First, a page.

Today is the 3rd Anniversary of NoSuperHeroes. In honor of this, I have re-engineered the first-ever post, editing it and sprucing it up a bit. As you will see, we started with an emphasis on grace and relationship with God. Three years and 324 posts later, this is still the goal. Hope you’ve enjoyed the journey. Please tell others and join the conversation designed to inspire us toward a deeper walk with Jesus!
What is the primary focus in our walk with God?
Is it our sin: knowing what sin is, staying away from it, and trying to pay for it when we fail?
Or, are we focused on Jesus?
In the book of Acts, we see the early church as being focused on Christ in spite of their mistakes and growing pains.
As Christians, our battle against sin can begin to consume us.
We’ve heard the admonition to “take every thought captive to obey Christ,..” (2 Corinthians 10:5)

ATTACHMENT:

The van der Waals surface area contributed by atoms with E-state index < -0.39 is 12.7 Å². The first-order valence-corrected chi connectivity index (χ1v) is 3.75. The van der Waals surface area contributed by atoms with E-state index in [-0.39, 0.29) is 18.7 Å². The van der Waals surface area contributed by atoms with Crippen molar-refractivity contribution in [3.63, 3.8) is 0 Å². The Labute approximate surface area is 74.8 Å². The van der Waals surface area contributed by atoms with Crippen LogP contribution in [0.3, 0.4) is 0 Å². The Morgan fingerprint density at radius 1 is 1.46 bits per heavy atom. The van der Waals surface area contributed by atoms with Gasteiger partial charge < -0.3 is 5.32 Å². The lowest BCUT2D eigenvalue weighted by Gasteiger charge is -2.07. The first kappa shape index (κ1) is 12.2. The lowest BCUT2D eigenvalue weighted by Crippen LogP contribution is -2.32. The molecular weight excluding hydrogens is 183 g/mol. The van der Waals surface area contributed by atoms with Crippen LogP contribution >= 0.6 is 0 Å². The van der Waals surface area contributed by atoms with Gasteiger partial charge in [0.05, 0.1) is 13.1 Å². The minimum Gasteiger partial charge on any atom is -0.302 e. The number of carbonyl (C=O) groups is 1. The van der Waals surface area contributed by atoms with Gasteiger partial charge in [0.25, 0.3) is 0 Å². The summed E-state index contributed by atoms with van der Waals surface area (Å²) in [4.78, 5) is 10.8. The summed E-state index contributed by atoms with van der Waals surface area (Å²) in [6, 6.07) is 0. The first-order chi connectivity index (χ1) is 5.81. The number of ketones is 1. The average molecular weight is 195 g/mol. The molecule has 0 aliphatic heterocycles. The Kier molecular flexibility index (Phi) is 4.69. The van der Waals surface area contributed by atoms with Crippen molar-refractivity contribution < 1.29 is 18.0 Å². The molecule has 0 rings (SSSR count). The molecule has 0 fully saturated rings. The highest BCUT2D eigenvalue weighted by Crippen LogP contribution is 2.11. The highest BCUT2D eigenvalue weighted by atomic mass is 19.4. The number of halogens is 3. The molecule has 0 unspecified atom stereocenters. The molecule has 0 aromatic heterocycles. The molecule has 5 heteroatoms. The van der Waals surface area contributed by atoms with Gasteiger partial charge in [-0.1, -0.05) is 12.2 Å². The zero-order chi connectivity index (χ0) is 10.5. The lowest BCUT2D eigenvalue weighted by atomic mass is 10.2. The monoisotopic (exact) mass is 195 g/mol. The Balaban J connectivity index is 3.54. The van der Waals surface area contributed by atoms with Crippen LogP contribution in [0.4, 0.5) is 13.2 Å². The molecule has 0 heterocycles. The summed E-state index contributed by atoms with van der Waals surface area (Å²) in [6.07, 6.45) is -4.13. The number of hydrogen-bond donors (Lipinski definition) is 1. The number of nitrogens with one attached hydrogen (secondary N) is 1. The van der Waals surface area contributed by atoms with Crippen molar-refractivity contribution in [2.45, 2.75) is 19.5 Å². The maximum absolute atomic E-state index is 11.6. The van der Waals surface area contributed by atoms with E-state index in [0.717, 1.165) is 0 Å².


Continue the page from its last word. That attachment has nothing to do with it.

By the way, how is that working for you? Seriously, every thought. How can men even know each thought when we spend so much time in the “nothing” space! Anyway, moving on…
While growth and change is the goal we want to move towards (knowing this side of heaven we will not achieve it in perfection), it can create unreal expectations for what our lives look like today.
We read our Bible, go to church, and pray as some form of Christian karma; trying to work off our bad deeds.
Rather than these Christian practices being life-giving activities through which we pursue God, they become drudgery.
A friend of mine is a former Muslim. He has shared with me how Islam teaches about a giant scale in heaven that weighs out good deeds compared with the bad. Sleeping with a woman, could take away 40 days of ritual prayers, thereby tipping your scale towards the bad. As he shared this story, the realization hit me.
Many of us as believers have more in common with Muslims than we do with grace.
Are we Christian Muslims? Are we karma practicing believers like a Hindu?
Do we do certain “good things” in hopes of tipping the scales in our favor?